11.08.2006

Shifting Things by Joy Williams

Shifting Things
by Joy Williams

All thanks goes to the Reader of Depressing Books for making this available online.

My father is a congregational minister. My grandfather was a minister. My family is Welsh. I grew up, an only child, in Maine. This is not a paragraph from one of my stories. It is a paragraph from my life. My real life.

I was fascinated by the words in the Bible, and the stories. The stories aren’t comforting or sentimental, they’re tremendous and ruthless, and the words—horses and fish, blind men and dead men—all those words meant something other than what they appeared to mean, they were representations of other things, things I could and couldn’t imagine. Water wasn’t water, seeds weren’t seeds. This thrilled me. Everything, as image, was totally something else. There were levels of meanings in images, in sentences, in stories.

*

I wanted to write.

*

The year I went to college I received three copies of Marguerite Young’s Miss MacIntosh, My Darling for Christmas. It was as though my loved ones were saying—So you want to be a writer! Well, it took this woman seventeen years to write this book which is about the search for reality in a world of illusion and nightmare. It’s pretty much unreadable but it’s supposed to be a work of art. We guess this is how it’s done and it’s by a woman too so... good luck.

*

I wrote to Flannery O’Connor’s mother once. I said I really liked her daughter’s stories and could I have a picture of her. Meaning her daughter, of course. She wrote back and said I sure could not.

*

At the time I didn’t realize what it was, the true nature of the peculiar gift the writer gives the reader.

*

I like the short story as a form. The intensity of it, the swiftness. Assemble the ambulances. Something is going to happen.

*

More can probably be found out about a writer from a single paragraph of work than from any interview or essay. Gertrude Stein said that paragraphs are emotional whereas sentences are not. She also said that the American way of writing was the disembodied way of disconnecting something from anything and anything from something. She suggested that something was always floating above the American paragraph—the well-done American paragraph—something detached from what it said and what it did.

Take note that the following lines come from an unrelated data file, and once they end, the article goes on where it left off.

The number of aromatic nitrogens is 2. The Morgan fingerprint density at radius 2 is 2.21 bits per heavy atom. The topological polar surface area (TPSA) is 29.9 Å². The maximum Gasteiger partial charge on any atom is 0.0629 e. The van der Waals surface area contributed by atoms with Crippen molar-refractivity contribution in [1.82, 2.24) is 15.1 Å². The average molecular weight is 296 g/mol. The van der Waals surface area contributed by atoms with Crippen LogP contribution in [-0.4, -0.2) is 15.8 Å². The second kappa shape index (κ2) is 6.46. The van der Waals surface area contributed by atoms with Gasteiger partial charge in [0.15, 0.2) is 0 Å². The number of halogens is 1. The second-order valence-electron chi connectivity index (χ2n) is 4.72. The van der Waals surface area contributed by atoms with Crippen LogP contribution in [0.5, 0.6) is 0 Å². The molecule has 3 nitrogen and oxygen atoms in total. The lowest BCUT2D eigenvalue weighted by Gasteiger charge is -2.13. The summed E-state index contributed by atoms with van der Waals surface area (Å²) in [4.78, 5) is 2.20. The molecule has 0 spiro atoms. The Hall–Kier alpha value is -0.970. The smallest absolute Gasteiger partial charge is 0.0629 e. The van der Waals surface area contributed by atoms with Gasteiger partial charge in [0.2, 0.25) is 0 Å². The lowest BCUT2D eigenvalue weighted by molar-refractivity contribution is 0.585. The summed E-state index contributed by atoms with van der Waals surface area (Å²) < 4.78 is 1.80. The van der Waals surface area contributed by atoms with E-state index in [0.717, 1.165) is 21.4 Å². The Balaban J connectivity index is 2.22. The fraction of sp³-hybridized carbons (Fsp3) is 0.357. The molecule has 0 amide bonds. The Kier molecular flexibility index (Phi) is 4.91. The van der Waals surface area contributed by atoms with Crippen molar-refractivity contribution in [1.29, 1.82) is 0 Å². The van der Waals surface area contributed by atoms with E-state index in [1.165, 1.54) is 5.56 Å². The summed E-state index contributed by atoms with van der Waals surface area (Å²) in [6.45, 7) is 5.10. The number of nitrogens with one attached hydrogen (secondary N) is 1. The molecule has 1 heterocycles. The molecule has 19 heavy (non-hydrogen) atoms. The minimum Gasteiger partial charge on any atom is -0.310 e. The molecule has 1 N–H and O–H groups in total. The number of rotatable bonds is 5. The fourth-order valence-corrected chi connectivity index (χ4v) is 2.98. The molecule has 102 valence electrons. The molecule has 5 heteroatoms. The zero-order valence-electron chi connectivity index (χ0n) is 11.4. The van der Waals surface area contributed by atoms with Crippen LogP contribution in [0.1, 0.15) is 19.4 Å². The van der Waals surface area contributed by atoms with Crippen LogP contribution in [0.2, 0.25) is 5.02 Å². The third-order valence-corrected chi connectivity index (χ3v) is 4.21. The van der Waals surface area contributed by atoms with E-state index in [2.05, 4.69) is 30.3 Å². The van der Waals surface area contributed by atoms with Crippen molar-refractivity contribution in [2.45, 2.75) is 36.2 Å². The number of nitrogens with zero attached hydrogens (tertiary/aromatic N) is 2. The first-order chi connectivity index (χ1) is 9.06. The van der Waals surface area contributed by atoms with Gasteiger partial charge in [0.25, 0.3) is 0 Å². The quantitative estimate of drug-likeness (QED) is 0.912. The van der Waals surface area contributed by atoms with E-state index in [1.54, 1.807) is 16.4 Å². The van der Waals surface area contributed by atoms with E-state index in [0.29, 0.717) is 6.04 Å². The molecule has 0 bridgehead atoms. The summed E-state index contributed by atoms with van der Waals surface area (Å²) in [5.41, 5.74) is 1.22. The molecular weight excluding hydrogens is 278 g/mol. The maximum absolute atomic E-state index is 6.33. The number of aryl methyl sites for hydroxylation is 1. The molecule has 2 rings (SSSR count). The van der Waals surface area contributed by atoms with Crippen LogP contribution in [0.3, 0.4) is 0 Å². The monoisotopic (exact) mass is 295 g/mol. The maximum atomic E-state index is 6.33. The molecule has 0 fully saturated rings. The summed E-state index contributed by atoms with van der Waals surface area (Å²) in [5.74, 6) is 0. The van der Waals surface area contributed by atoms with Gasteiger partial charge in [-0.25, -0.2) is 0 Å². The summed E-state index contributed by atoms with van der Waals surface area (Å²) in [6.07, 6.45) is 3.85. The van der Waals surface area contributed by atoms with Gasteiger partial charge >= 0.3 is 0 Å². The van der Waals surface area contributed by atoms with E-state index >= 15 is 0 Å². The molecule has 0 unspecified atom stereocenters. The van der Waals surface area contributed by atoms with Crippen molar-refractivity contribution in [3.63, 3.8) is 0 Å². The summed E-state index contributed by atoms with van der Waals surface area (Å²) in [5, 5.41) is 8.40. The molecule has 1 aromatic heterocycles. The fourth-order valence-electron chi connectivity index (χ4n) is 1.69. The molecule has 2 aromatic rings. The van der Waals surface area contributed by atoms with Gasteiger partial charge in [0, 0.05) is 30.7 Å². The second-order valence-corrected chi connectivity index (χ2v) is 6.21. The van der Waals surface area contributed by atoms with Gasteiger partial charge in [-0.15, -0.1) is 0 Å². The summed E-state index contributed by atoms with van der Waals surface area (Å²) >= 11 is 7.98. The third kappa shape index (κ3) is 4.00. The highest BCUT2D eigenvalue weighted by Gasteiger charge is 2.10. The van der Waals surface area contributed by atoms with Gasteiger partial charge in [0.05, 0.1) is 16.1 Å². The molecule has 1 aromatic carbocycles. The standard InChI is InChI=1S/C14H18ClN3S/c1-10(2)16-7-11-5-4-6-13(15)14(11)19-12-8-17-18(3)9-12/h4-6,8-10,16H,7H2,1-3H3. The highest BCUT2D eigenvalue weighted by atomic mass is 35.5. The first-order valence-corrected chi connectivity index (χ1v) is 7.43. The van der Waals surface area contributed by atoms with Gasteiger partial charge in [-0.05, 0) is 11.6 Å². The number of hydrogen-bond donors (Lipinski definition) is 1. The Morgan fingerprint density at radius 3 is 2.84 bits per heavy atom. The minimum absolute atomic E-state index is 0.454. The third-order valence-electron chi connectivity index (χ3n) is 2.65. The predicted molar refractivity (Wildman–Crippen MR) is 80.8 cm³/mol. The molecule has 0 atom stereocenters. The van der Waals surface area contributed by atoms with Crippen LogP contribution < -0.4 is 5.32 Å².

*

Here is a paragraph of mine. Turnupseed lived on the mainland in a little cement block house on land sucked senseless by the phosphate interests. Every time he tried to plant a tree in the queer, floppy soil, it perished. What does that tell you about me? It tells you that I sometimes find safety in the comic, because really there is a pit, a panic beneath everything and the comic is a safety net there to keep from falling further. It swings there kindly and yet it should be removed, really. Don’t count on the net. Fall further.

*

I write out of a sense of guilt. I believe in guilt. There’s not enough guilt around these days for my taste.

*

A woman recently told me that after reading my first novel, State of Grace, she kept dreaming that her house was burning down. I was charmed by this of course. At the same time, I suspected it had been said before about someone else. Words, you know. They’re around. They’ve been used a lot.

*

I don’t dream much. I know this is not a good signifier. Writers are supposed to dream and keep diaries. Woman writers are supposed to, that is. Men don’t have to necessarily. I frequently have nightmares. They take two inarticulatable forms. There are no images in them at all. They are pure fear and dismay, a sense of the tremendous strength of the dark, a sense that I have not done what it was I knew I should have done.

*

What I can conjure up in the daylight hours when I close my eyes tight are the faces of people. They are all totally unique, people I have never seen before or written about, blooming and fading one after another behind my shut lids. I don’t understand it. They come in the bright Florida sunlight. I would prefer them to be in the shape of animals... other things. But they are the faces of people. Strangers, very clear, but without their stories.

*